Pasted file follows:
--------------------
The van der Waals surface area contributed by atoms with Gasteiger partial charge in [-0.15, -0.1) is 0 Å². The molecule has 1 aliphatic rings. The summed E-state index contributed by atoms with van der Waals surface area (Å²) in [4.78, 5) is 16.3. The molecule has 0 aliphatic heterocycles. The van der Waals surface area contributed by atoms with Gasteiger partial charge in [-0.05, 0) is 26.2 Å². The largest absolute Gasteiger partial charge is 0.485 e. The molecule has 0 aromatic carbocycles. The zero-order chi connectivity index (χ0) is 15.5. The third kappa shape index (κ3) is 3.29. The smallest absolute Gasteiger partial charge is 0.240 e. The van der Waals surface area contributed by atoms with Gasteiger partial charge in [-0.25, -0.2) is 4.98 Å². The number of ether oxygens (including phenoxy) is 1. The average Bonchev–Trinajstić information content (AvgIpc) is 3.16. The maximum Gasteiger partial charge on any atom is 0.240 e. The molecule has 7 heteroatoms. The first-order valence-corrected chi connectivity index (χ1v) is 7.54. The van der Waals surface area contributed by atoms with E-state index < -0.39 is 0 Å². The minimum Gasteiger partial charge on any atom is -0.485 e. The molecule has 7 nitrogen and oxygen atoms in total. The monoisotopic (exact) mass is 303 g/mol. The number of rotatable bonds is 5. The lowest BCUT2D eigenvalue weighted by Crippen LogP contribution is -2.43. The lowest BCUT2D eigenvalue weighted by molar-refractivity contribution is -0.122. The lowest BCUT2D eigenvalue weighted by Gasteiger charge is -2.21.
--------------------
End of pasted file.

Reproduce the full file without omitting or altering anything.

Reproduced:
The van der Waals surface area contributed by atoms with Gasteiger partial charge in [-0.15, -0.1) is 0 Å². The molecule has 1 aliphatic rings. The summed E-state index contributed by atoms with van der Waals surface area (Å²) in [4.78, 5) is 16.3. The molecule has 0 aliphatic heterocycles. The van der Waals surface area contributed by atoms with Gasteiger partial charge in [-0.05, 0) is 26.2 Å². The largest absolute Gasteiger partial charge is 0.485 e. The molecule has 0 aromatic carbocycles. The zero-order chi connectivity index (χ0) is 15.5. The third kappa shape index (κ3) is 3.29. The smallest absolute Gasteiger partial charge is 0.240 e. The van der Waals surface area contributed by atoms with Gasteiger partial charge in [-0.25, -0.2) is 4.98 Å². The number of ether oxygens (including phenoxy) is 1. The average Bonchev–Trinajstić information content (AvgIpc) is 3.16. The maximum Gasteiger partial charge on any atom is 0.240 e. The molecule has 7 heteroatoms. The first-order valence-corrected chi connectivity index (χ1v) is 7.54. The van der Waals surface area contributed by atoms with E-state index < -0.39 is 0 Å². The minimum Gasteiger partial charge on any atom is -0.485 e. The molecule has 7 nitrogen and oxygen atoms in total. The monoisotopic (exact) mass is 303 g/mol. The number of rotatable bonds is 5. The lowest BCUT2D eigenvalue weighted by Crippen LogP contribution is -2.43. The lowest BCUT2D eigenvalue weighted by molar-refractivity contribution is -0.122. The lowest BCUT2D eigenvalue weighted by Gasteiger charge is -2.21.